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Sequences and Series Review

Two very important (distinct) mathematical objects are sequences and se-
ries. A sequence is P an infinite list of numbers, whereas a series is an infinite

sum. With a series n=1 an , though, we can associate
Pn two sequences:
1) its sequence of partial sums (Sn ), where Sn = k=1 ak
2) its sequence of terms (an ).

Our primary concern with both sequences and series is convergence. A se-
quence (an ) converges
Pnif limn→∞ an = L for some real number L. A series
converges if limn→∞ k=1 ak = L for some real number L; this is the same as
saying the sequence of partial sums (Sn ) converges. If a sequence or series does
not converge, we say it diverges.

We have developed many tools for determining whether a given sequence or

series converges. The ultimate goal of all these tests is applying them to Taylor
series. We know that if the Taylor series of f at a converges for a given value
of x, then it converges to f (x). This is why we only test for convergence rather
than try to evaluate these series: once we have convergence, we know right away
what it converges to.

Sequence Series
What it is list sum
Written (an ) n=1 an
a1 , a2 , a3 , . . . a1 + a2 + a3 + · · ·
Converges if limn→∞ an = L limn→∞ k=1 ak = L
limn→∞ Sn = L

Tests Limit Laws, Substitution Law nth Term Test

Squeeze Law Integral Test
Limits of Functions and Sequences Comparison Test
Bounded and Monotone Limit Comparison Test
L’Hôpital’s Rule Alternating Series Test
Ratio Test
Root Test
Geometric Series

1 Sequences

Limit Laws, Substitution Law

These laws tell us how to compute limits of sequences. If we can determine

what a sequence converges to, then trivially it converges. Recall the Substitution
Law says if
1) limn→∞ an = L
2) f is continuous at L,
then limn→∞ f (an ) = f (L).

Squeeze Law

The Squeeze Law is very intuitive: if an ≤ bn ≤ cn and limn→∞ an =

limn→∞ cn = L, then limn→∞ bn = L also. Often we apply this with sin and
cos, bounding them between −1 and 1.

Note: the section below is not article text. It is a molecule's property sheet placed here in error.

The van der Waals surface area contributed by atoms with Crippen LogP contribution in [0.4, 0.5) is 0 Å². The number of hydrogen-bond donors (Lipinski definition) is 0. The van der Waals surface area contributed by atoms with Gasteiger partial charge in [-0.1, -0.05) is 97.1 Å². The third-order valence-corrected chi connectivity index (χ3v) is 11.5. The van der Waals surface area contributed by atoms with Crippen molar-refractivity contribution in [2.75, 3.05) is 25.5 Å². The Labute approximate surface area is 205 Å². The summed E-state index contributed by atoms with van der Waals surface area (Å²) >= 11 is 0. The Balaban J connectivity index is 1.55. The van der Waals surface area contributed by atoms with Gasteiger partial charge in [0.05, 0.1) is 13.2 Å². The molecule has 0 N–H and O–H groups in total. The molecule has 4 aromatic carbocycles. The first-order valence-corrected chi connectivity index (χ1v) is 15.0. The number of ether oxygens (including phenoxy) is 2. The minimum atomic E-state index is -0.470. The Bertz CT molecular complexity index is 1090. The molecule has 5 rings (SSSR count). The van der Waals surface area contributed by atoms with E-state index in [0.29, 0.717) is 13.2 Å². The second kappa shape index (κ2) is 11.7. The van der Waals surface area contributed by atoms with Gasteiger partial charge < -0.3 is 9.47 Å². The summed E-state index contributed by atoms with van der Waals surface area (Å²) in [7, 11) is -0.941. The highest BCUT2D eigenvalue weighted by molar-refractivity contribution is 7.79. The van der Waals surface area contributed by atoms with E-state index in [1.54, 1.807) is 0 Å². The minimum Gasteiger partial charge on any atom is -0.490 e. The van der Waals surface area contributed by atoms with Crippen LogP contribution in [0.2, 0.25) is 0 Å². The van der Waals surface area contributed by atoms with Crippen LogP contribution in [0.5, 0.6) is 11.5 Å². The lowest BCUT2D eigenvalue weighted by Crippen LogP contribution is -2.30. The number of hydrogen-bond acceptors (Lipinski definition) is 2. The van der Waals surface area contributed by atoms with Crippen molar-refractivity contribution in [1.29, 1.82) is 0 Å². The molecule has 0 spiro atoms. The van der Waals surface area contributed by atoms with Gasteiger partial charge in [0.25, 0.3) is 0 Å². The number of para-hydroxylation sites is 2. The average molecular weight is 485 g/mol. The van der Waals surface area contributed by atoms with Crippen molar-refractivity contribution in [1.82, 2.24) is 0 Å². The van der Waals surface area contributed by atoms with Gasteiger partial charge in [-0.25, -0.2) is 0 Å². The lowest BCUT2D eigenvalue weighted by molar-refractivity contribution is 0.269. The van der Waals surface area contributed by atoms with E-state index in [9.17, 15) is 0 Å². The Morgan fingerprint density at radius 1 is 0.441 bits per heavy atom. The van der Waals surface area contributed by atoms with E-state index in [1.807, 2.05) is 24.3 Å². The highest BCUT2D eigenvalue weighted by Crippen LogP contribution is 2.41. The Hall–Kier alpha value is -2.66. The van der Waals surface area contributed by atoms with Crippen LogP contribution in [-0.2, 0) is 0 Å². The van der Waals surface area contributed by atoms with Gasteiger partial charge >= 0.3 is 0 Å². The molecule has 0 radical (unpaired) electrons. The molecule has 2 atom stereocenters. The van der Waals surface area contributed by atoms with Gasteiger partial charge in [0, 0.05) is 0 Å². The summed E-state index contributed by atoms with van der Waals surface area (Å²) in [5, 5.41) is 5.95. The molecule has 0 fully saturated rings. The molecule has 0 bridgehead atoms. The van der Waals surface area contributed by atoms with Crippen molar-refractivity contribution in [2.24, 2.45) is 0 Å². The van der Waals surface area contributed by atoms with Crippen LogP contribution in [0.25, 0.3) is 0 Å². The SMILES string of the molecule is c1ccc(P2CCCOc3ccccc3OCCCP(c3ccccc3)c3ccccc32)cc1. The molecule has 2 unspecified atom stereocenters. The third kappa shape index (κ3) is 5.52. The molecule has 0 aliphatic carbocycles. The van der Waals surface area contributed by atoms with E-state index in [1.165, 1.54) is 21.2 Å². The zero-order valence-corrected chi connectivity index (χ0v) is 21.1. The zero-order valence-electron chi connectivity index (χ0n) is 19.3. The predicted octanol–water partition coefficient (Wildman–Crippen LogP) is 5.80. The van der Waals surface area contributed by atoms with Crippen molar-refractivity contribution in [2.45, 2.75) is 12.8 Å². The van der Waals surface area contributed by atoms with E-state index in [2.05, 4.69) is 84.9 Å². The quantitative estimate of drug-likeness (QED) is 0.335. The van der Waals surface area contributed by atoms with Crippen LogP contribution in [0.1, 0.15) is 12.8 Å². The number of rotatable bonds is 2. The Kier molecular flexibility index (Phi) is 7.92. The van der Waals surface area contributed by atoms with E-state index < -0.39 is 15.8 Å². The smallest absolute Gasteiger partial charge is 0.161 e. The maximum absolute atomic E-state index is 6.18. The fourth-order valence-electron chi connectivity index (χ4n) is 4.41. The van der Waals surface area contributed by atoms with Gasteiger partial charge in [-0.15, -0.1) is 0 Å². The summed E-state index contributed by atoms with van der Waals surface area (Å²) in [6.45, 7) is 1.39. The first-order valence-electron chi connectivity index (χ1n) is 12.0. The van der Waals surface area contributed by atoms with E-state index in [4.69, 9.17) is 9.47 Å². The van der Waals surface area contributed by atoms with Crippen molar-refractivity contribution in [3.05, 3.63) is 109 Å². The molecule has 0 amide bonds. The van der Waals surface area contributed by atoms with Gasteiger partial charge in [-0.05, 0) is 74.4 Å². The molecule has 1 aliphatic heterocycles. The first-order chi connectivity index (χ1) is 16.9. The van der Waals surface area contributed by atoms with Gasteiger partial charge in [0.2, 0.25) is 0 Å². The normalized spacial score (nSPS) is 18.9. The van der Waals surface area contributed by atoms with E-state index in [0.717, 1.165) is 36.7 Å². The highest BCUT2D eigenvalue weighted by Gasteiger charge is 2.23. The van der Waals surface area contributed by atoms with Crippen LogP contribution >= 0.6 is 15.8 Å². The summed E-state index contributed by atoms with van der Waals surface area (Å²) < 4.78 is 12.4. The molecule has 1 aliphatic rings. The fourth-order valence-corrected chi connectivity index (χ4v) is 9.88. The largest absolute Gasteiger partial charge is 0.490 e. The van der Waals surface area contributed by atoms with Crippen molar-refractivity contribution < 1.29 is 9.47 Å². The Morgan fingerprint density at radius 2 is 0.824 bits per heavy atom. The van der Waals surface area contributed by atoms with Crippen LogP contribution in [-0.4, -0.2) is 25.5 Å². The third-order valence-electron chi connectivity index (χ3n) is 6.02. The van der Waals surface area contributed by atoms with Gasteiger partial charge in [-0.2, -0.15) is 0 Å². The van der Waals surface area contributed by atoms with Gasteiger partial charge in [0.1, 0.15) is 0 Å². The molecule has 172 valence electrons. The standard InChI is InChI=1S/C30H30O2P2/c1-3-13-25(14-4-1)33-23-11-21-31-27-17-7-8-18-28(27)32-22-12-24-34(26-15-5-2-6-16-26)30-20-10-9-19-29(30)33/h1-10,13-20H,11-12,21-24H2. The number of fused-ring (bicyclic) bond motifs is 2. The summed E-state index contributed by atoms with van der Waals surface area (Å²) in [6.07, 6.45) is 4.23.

Limits of Functions and Sequences

This is the idea that if limx→∞ f (x) = L, then limn→∞ f (n) = L also. For
example, limx→∞ 2 + 1/x = 2, so limn→∞ 2 + 1/n = 2.
This rule essentially exists to justify using L’Hôpital’s Rule on sequences.

Bounded and Monotone

By a theorem, any sequence (an ) which is bounded (for some positive number
M , and for all n, −M ≤ an ≤ M ) and monotone (for all large enough n, either
the an ’s are increasing or decreasing) converges.
This theorem can only tell us that a sequence converges, not to what it

L’Hôpital’s Rule

L’Hôpital’s Rule says that if limn→∞ f (n) and limn→∞ g(n) are both 0 or
both ∞, then
f (n) f ′ (n)
lim = lim ′ .
n→∞ g(n) n→∞ g (n)

Using standard techniques, we can use L’Hôpital’s Rule to determine limits of

indeterminate forms 0 · ∞, 0∞ , 1∞ , and ∞0 .

Test Sequence Check Limit
Limit Laws (an ) lim an = L L

Substitution Law (f (an )) lim an = L

f continuous at L f (L)

Squeeze Law (bn ) an ≤ bn ≤ cn

limn→∞ an = limn→∞ cn = L L

Functions and Sequences (f (n)) limx→∞ f (x) = L L

Bounded and Monotone (an ) −M ≤ an ≤ M for all n

an monotone No info

L’Hôpital’s Rule (f (n)/g(n)) lim f (n) = lim g(n) = 0 lim f ′ (n)/g ′ (n)
or lim f (n) = lim g(n) = ∞

2 Series

nth Term Test

If n=1 an converges, to L say, then

lim an = lim Sn − Sn−1 = lim Sn − lim Sn−1 = L − L = 0.

n→∞ n→∞ n→∞ n→∞

The nth Term Test is the P contrapositive of this statement: if limn→∞ an does

not exist or is not 0, then n=1 an diverges.
This test is easy to apply, and should probably be the first test applied to
determine if a certain series converges or diverges.

Integral Test
If n=1 an is a series and f (x) is a function such that
(1) f (x) is positive, decreasing, and continuous
(2) f (n)
P∞= an for all R∞n,
then n=1 an and 1 f (x) dx both converge or both diverge.

Comparison Test
P∞ P∞
The Comparison Test says that if n=1 an and n=1 bn are positive-term
series, P∞ P∞
(1) if an ≤ bn for all n and Pn=1 bn converges, thenP n=1 an converges
∞ ∞
(2) if an ≥ bn for all n and n=1 bn diverges, then n=1 bn diverges.

How you use the Comparison Test depends on whether you think n=1 an
P∞ or diverges. If you think it converges, try to find a convergent series
P∞n=1 b n with an ≤ bn , and if you think it diverges, find a divergent series
n=1 bn with an ≥ bn .

Limit Comparison Test

P∞ P∞
If n=1 an and n=1 bn are positive-term series P∞and limn→∞
P∞an /bn = L
with L a positive real number (note L 6= 0), then n=1 an and n=1 bn both
converge or both diverge.

Alternating Series Test

If n=1 an is an alternating series (the terms an alternate sign) and
(1) limn→∞ an = 0
(2) |aP
n | is decreasing

then n=1 an converges. P∞
The alternating series test comes with a remainder estimate. If n=1 an is
an alternating series converging to L, then
|L − an | ≤ |aN +1 |.

Using this remainder estimate, it is easy to approximate the value of an alter-

nating series to any degree of accuracy: if you want to know the value to within
an error of E, find an N such that |aN +1 | ≤ E, and then simply sum the first
N terms.

Geometric Series
A geometric series is a series n=1 an such that an = a1 rn−1 for some real
number r. Not only do we know when these converge, but we also have a formula
for their value:P

(1) if |r| < 1, Pn=1 an = a1 /(1 − r)